THE RECENT Farnborough Airshow saw brisk business for commercial aircraft, with more than 1,400 orders for new airliners announced (see the table in the commercial aircraft news section in this issue).
The flurry of announcements continued the tradition of the major manufacturers unveiling new business at the year’s flagship aerospace trade event and contrasted with a relatively quiet recent period for orders. Indeed, Farnborough saw the highest number of orders announced at a trade show for a half a decade, since the record 1,526 orders unveiled at the 2013 Paris Air Show.
The headline figure doesn’t, however, tell quite the full story. Two features of the orders at Farnborough this year stood out: the number of announcements attributed to undisclosed customers, and the amount of tentative deals such as Letters of Intent (LOI), Memorandums of Understanding (MOU) and purchase agreements.
It is routine for some customers to remain anonymous until they want to go public, and nor is it unusual for manufacturers to unveil orders at the tentative stage before they later effectively reannounce them when the deal is firmed and formally added to the orders backlog.
Nevertheless, the ‘u’ word appeared far more in the announcements than is normally the case during an event (one social media commenter quipped this year’s Farnborough was the “undisclosed airshow”) and the amount of tentative rather than firm orders was striking, too.
Wider macroeconomic concerns might explain both the reticence to announce and why so many deals remain at the LOI/ MOU/purchase agreement stage. At the Airbus investor presentation during the Farnborough week, the company’s Chief Commercial Officer Eric Schulz said concerns over a trade war between the United States and China are creating “a lot of pressure within the airlines” and that some customers, especially in the Asia- Pacific region, are now asking to remain anonymous so as “not to fuel the fire”.
However, Schulz added: “I would prefer to have them disclosed, but at the end of the day the money is at the bank. So, disclosed, undisclosed, that doesn’t make a lot of difference. The order is there. That’s it.”
The caution was not the only notable trend in the Farnborough orders. As noted elsewhere in this issue, more single-aisle narrowbody airliners were sold than twin-aisle widebodies. Noticeable, too, was the amount of business from customers in the Asia-Pacific region, with carriers such as AirAsia, Jet Airways, Starlux and VietJet Air all signing deals, the latter carrier alone signing for 150 new Airbus and Boeing aircraft.
There was further evidence of a close correlation between oil prices and orders. The last period of oil price rises in 2012–2013 saw increases in new aircraft orders, with customers eager to purchase newer aircraft with lower fuel burn. Likewise, when oil prices started to drop from 2014, orders for new aircraft slowed as the need to recapitalise fleets became less pressing; the trade shows in 2015-2017 saw fewer orders overall. The latest upturn in demand for new aircraft corresponds to oil prices rising again.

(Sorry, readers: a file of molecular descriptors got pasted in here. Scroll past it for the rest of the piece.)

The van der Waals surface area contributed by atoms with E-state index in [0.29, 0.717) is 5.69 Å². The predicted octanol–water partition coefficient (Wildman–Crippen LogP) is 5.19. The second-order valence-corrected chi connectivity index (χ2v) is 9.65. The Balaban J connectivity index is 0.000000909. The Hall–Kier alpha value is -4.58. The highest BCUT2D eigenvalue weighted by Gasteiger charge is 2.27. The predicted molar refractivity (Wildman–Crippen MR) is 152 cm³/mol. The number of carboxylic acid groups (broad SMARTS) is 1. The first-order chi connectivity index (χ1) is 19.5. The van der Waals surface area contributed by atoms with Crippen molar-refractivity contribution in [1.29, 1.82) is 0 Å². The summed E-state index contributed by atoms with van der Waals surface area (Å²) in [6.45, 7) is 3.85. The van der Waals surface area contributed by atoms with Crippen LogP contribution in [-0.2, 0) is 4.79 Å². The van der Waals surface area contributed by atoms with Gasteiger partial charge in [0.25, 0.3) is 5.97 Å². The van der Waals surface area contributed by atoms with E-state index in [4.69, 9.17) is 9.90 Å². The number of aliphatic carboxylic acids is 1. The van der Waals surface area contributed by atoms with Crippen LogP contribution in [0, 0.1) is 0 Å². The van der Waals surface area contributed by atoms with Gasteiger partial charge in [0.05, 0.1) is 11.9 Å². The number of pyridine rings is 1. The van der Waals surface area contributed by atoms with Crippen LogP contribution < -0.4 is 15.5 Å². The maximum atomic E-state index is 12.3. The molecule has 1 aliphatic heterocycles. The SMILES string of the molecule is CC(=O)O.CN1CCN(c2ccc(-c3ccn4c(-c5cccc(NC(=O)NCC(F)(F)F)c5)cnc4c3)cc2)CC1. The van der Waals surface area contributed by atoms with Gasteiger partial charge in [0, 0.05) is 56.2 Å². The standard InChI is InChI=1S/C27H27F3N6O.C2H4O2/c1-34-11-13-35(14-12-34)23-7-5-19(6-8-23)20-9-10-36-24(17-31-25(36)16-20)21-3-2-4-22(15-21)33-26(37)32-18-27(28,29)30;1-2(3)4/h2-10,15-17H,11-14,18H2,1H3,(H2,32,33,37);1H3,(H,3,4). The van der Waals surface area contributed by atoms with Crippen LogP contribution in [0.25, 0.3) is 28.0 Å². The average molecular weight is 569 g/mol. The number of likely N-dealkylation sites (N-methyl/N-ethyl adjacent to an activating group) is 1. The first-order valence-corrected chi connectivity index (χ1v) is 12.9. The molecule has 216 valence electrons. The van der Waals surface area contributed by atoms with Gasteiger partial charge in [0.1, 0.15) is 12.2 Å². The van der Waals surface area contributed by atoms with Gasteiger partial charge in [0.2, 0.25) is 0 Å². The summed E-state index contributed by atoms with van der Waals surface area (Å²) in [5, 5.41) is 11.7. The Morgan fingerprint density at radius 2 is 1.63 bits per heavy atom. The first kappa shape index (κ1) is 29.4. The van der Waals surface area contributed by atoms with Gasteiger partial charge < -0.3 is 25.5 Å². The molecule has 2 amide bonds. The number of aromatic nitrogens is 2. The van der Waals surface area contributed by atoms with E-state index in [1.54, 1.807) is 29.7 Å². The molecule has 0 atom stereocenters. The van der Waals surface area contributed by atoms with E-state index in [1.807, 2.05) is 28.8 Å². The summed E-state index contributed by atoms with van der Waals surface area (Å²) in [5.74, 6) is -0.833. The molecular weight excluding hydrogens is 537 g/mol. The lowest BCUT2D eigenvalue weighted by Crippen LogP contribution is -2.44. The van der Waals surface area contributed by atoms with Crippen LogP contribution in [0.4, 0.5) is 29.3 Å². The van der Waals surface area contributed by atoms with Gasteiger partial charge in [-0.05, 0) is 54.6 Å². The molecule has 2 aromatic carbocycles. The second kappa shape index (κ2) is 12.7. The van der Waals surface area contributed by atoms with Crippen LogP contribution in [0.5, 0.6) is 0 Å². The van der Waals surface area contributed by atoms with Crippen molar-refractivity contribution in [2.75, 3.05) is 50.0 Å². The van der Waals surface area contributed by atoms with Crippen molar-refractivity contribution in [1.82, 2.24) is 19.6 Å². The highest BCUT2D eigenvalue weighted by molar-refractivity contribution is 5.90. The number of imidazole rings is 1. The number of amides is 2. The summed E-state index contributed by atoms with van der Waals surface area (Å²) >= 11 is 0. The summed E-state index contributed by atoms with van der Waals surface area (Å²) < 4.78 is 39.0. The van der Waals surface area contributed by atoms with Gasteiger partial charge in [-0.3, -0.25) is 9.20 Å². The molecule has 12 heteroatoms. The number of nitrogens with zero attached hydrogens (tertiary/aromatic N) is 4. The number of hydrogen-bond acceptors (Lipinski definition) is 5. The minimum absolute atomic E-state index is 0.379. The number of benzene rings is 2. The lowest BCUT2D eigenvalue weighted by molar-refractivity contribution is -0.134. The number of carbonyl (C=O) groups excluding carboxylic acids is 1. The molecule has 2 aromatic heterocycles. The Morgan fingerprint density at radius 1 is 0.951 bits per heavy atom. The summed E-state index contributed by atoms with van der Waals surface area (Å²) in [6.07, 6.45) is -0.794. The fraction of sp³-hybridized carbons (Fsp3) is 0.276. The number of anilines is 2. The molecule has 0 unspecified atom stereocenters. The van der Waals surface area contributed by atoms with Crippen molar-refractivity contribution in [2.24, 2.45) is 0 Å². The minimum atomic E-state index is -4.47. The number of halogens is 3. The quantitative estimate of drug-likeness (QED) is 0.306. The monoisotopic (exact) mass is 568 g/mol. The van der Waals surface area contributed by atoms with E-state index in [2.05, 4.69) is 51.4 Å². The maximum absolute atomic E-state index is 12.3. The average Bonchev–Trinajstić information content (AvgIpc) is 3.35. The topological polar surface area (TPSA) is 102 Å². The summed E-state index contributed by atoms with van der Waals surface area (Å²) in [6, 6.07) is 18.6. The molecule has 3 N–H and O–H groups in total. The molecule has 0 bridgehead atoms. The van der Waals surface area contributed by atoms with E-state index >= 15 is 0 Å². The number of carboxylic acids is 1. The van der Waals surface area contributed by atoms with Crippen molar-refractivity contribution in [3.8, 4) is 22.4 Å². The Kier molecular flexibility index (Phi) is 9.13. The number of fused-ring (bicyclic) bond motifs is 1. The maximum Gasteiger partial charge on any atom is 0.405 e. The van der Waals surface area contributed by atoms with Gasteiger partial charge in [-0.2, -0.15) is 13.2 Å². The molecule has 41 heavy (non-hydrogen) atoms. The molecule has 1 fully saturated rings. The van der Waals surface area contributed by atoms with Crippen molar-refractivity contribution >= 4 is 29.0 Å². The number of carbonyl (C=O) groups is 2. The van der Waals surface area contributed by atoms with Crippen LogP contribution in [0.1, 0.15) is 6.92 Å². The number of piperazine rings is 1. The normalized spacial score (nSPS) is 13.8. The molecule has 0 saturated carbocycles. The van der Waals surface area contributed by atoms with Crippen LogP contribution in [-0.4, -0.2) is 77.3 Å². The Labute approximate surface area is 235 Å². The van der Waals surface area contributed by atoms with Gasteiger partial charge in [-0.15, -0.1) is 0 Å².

However, Dr Stuart Hatcher, Chief Operating Officer of industry consultancy IBA, is wary of reading too much into this correlation. He said: “Ultimately traffic demand is what drives airlines to order in a sustained way. Of course, replacement technology is fuelled by efficiency, but consumer demand must be there.”
Mike Yeomans, Head of Valuations at IBA, added the driving forces behind the aircraft orders cycle are not just oil prices but also “the strength of the economy, the propensity to fly, increasing private consumption, burgeoning middle classes, and globalisation”. IBA notes the higher profits for airlines in the last few years also give customers firmer ground for investing in new fleets.
A further noticeable trend in the Farnborough orders was a rebound in regional aircraft sales, with Embraer’s E-Jets and ATR’s turboprops winning new business. Yeomans said: “New regional aircraft demand has been at a low point over the past three years and a number of factors have contributed to this. As oil costs have fallen, so has demand for turboprops. Over-ordering by lessors, overproduction by manufacturers, secondary market oversupply, low fuel and airline failures have all driven weakness in the turboprop market.
“IBA considers there has been pent-up demand for regional aircraft, particularly over the past 12 months, as potential customers have waited to see how Airbus and the C Series and a Boeing/Embraer connection would play out. The recent announcement that Boeing will take control of Embraer’s commercial aircraft division has been met with a wave of demand for new Embraer aircraft.”
Typically, the manufacturers work hard in the second half of the year to firm up tentative deals at the LOI/MOU/purchase agreement stage. This, and the likelihood that some undisclosed customers already in the bag are identified, could mean the last quarter of 2018 will see another busy period for order announcements.
Looking further ahead, Boeing said during Farnborough it will decide in 2019 if it is to proceed with the New Mid-market Airplane (NMA), its proposal to cater for upcoming fleet replacement needs for aircraft sized between the single-aisles and the smaller twin-aisles.
IBA’s Dr Hatcher believes “the focus is likely to shift to the middle-market” if Boeing decides to proceed with developing a clean-sheet NMA.